Construction of investment management insurance policy – meaning of the term of non-executive director – whether non-executive director entitled to benefit of special excess limit under the policy


This was an appeal from a decision of a single judge of the Supreme Court of Victoria.

AIG issued an Investment Management Insurance Policy to the company Australian Property Custodian Holdings Ltd (Holdings) (the policy). The policy undertook to repay or reimburse an insured person for any claim made during the policy period for a wrongful management act. The policy operated from 16 July 2010 to 16 July 2011. An insured person was generally a director or non-executive director of Holdings.

Under the policy executive directors were insured for losses up to $5,000,000. Non-executive directors were entitled to extended cover by way of special excess limited to an additional $1,000,000.

Jaques sought further indemnity pursuant to the special excess limit to defend a claim brought against him as a director of Holdings, in respect to alleged wrongful managerial acts that occurred on various dates in 2006, 2007 and 2008.

A special excess limit of the policy provided as follows:

  • 4.71 - Special excess limit
    A separate excess aggregate limit of $1,000,000 for each Non-Executive Director, subject to the total aggregate limit equivalent to the Limit of Liability for all Non-Executive Directors.

A director in the policy was defined as any person who was, now is or during the policy period becomes, an executive or non-executive director of Holdings. A non-executive director was defined as any natural person who serves as a non-executive director of Holdings at the time of any wrongful managerial act.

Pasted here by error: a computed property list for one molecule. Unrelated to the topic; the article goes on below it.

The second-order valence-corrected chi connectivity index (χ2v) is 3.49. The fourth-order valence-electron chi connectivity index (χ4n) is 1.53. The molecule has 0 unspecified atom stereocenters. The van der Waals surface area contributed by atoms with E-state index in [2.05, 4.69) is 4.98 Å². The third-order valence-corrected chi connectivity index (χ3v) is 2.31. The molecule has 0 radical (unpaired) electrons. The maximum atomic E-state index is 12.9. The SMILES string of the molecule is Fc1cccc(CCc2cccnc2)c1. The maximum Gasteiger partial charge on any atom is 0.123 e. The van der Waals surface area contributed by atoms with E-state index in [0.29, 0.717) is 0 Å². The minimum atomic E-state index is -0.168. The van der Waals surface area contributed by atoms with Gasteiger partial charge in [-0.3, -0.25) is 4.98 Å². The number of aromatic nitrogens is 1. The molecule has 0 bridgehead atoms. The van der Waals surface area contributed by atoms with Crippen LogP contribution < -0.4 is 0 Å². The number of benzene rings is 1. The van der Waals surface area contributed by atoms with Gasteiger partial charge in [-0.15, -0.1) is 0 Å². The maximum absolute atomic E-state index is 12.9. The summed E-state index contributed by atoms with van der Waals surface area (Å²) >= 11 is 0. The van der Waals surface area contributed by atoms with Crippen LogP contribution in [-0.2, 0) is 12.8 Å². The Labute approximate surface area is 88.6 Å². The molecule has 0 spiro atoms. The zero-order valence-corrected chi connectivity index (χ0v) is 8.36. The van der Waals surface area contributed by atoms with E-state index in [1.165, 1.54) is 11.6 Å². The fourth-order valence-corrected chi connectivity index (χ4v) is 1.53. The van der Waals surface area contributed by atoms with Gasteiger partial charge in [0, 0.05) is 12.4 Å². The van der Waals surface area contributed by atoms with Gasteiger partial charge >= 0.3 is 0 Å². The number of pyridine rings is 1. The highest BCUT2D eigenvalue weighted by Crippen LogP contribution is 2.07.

There was otherwise no other explanation or definition to assist in determining the difference between a director and a non-executive director and it was accepted by the parties that the Corporations Act 2001 offered no definition or criteria that would aid in this regard.

Issues to be determined

The decision is primarily concerned with seeking to define what the role of a non-executive director is in modern corporate life and applying that definition to the facts of Jaques involvement in Holdings and its related entities.

In determining the issue at first instance the court was required to analyse Jaques' role over a period of time when he held roles as director of Holdings and an employee of another entity.